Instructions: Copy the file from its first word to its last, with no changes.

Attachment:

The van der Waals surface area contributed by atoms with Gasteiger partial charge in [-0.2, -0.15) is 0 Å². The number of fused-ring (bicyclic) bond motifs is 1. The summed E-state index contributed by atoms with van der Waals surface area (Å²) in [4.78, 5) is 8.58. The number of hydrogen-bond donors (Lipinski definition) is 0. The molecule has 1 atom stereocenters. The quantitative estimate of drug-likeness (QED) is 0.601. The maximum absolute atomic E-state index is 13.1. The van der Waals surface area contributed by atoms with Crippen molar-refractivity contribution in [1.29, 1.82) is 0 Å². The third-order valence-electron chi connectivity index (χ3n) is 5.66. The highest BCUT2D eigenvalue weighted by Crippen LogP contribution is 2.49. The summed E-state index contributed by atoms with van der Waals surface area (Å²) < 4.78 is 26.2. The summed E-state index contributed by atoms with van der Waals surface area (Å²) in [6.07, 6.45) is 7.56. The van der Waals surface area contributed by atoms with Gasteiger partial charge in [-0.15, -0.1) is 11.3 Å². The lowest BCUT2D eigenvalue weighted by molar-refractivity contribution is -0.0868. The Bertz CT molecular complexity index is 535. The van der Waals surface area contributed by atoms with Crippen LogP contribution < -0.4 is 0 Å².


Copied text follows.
The van der Waals surface area contributed by atoms with Gasteiger partial charge in [-0.2, -0.15) is 0 Å². The number of fused-ring (bicyclic) bond motifs is 1. The summed E-state index contributed by atoms with van der Waals surface area (Å²) in [4.78, 5) is 8.58. The number of hydrogen-bond donors (Lipinski definition) is 0. The molecule has 1 atom stereocenters. The quantitative estimate of drug-likeness (QED) is 0.601. The maximum absolute atomic E-state index is 13.1. The van der Waals surface area contributed by atoms with Crippen molar-refractivity contribution in [1.29, 1.82) is 0 Å². The third-order valence-electron chi connectivity index (χ3n) is 5.66. The highest BCUT2D eigenvalue weighted by Crippen LogP contribution is 2.49. The summed E-state index contributed by atoms with van der Waals surface area (Å²) < 4.78 is 26.2. The summed E-state index contributed by atoms with van der Waals surface area (Å²) in [6.07, 6.45) is 7.56. The van der Waals surface area contributed by atoms with Gasteiger partial charge in [-0.15, -0.1) is 11.3 Å². The lowest BCUT2D eigenvalue weighted by molar-refractivity contribution is -0.0868. The Bertz CT molecular complexity index is 535. The van der Waals surface area contributed by atoms with Crippen LogP contribution < -0.4 is 0 Å².